Controversial plans to build an apartment block off Winckley Square have been dealt a blow by the Local Lead Flood Authority (LLFA) and United Utilities.Advertisement
Both organisations have raised concerns about the flood risk from building at the site of the former Cardinal Newman sports hall in Garden Street, which has a culverted watercourse beneath it and sits within the Winckley Square Conservation Area.
When Preston City Council’s Planning Committee approved the application from Mustaq Bhailok and 1618 architects in July 2020 – despite objections by locals – it was subject to certain conditions to minimise the risk of flooding.
A flood risk assessment from 2019 said the watercourse should be diverted around the proposed building, in order to prevent any damage to the culvert.
Subsequently, however, the application was amended to keep the culvert on its current path.
Speaking in November, a spokesperson for Preston City Council said: “As the application progressed, it became clear a diversion would not be feasible as there is nowhere to divert the culvert due to surrounding buildings.
“The applicant therefore confirmed their intention to retain the culvert on its current line.”
After viewing the developer’s revised plans, the LLFA said in a statement dated 16 December that it objected to the proposal, in part due to a lack of detail but also because a diversion hadn’t been included.
The LLFA statement said: “Although part of our objection can be overcome by the submission of a revised drainage layout drawing, drainage flow calculations and a lifetime management and maintenance plan for the sustainable drainage, part of our objection will remain due to the fact that the surface water culvert has not been diverted in accordance with the flood risk assessment.”
The LLFA’s feedback followed a similar response from United Utilities, provided to Preston City Council in a letter dated 19 November.
The letter stated that a decision on the drainage system couldn’t be given, again due to a lack of information.
The United Utilities letter also raised concerns about historic flooding at the site, and warned the council to consult with the LLFA about the plans to build over the culvert rather than divert it.
Read more: Residents’ flood risk concerns at site of planned Winckley Square flats
The letter said: “Please note we have also been informed of historic flooding occurring at the site, which we understand is associated with the culverted watercourse into which the applicant intends to discharge surface water.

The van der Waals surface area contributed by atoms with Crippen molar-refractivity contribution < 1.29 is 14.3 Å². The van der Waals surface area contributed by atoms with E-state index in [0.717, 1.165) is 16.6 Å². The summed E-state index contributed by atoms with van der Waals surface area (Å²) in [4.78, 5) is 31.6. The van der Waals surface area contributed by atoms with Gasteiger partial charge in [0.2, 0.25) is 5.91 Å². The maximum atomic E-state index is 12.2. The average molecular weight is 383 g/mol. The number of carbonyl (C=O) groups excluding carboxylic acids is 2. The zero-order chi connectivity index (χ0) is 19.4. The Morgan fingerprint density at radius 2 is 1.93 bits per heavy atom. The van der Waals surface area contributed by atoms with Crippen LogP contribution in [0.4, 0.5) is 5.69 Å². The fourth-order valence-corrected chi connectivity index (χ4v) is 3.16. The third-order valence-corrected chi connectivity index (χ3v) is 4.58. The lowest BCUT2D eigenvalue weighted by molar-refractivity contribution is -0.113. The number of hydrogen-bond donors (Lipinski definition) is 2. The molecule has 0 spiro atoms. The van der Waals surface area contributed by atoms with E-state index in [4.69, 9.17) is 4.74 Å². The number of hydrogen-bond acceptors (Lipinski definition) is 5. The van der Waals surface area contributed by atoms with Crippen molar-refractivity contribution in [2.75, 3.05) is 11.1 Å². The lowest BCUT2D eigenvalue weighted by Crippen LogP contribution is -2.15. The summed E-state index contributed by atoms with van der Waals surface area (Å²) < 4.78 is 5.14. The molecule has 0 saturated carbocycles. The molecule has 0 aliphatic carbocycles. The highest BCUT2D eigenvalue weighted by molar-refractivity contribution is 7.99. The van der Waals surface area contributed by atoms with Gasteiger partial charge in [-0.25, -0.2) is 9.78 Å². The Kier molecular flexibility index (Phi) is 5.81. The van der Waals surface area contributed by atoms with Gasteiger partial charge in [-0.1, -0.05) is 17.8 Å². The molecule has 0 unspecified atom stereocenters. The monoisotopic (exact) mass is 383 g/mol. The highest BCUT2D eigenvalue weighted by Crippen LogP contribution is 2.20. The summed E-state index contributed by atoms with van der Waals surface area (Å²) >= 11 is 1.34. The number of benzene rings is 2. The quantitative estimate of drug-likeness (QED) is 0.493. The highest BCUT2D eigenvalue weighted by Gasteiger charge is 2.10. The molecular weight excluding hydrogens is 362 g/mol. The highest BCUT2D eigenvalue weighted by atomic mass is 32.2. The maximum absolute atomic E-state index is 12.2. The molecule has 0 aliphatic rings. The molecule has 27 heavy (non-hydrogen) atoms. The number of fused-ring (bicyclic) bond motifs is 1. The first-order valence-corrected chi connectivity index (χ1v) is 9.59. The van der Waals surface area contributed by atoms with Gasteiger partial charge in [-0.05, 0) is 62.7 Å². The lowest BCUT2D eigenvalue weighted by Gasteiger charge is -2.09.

“We request that you consult with the Lead Local Flood Authority over the impact the development may have on the existing culvert that passes through the site. The current intention of the applicant is to build over the culvert and it is not clear if this approach has been agreed by the Lead Local Flood Authority.”
Steve Harrison is a local resident who has campaigned against the development.
Read more: Row breaks out between residents and developers in plans for Winckley Square apartment complex
He said he was not surprised at the objections from the LLFA and United Utilities.
“The LLFA has been consistent in opposing any building work over a watercourse. Its initial opposition in 2017 made that clear. It was only when the developer undertook to divert the culvert that the LLFA dropped its outright opposition and set conditions it still wanted to see plans for, including to divert the culverted watercourse.
“It came as a shock to those of us who opposed this development when Preston’s planners introduced a separate condition at the very last moment on the day of the Planning Committee meeting – a condition to protect the culvert.
“It was only when the public responded to media accounts of the planned building by providing photos, accounts and published reports of the history of flooding on the site that the authorities became aware of the extent of the flood risk that was posed.”
Steve now says he hopes the LLFA and United Utilities objections will put a stop to the development.
He said: “What worries me is that Preston’s planners can approve this development even though the LLFA and United Utilities find the proposals unacceptable.
“I only hope that the Planning Directorate can now accept that this was an
ill-advised proposal from the start.”
Preston City Council said the LLFA and United Utilities comments are now being assessed.
Councillor Peter Moss, Deputy Leader and Cabinet Member for Planning and Regulations at Preston City Council said: “Determining planning applications is a complicated process, often requiring appropriate conditions to be identified in order to address a wide range of potential issues.
“During the consideration of the Garden Street development application, neither the Lead Local Flood Authority (LLFA) or United Utilities raised an objection to the proposal. It is worth noting that the conditions set were based on the recommendations of these two organisations.
“However, since approving the planning application in July 2020, the Council has received an application to discharge the conditions, which has prompted the recent comments from both United Utilities and LLFA. This is currently being assessed by Council officers. Any further details that are submitted, together with consultation responses will be available to view on the Council website in due course.
“We take our responsibility as a Planning Authority very seriously and carefully consider all relevant factors in our decision-making processes.”
Visit the Preston City Council website to view the full application and the discharge of conditions.
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What do you think of the LLFA and United Utilities objecting to the flood risk plans? Let us know in the comments.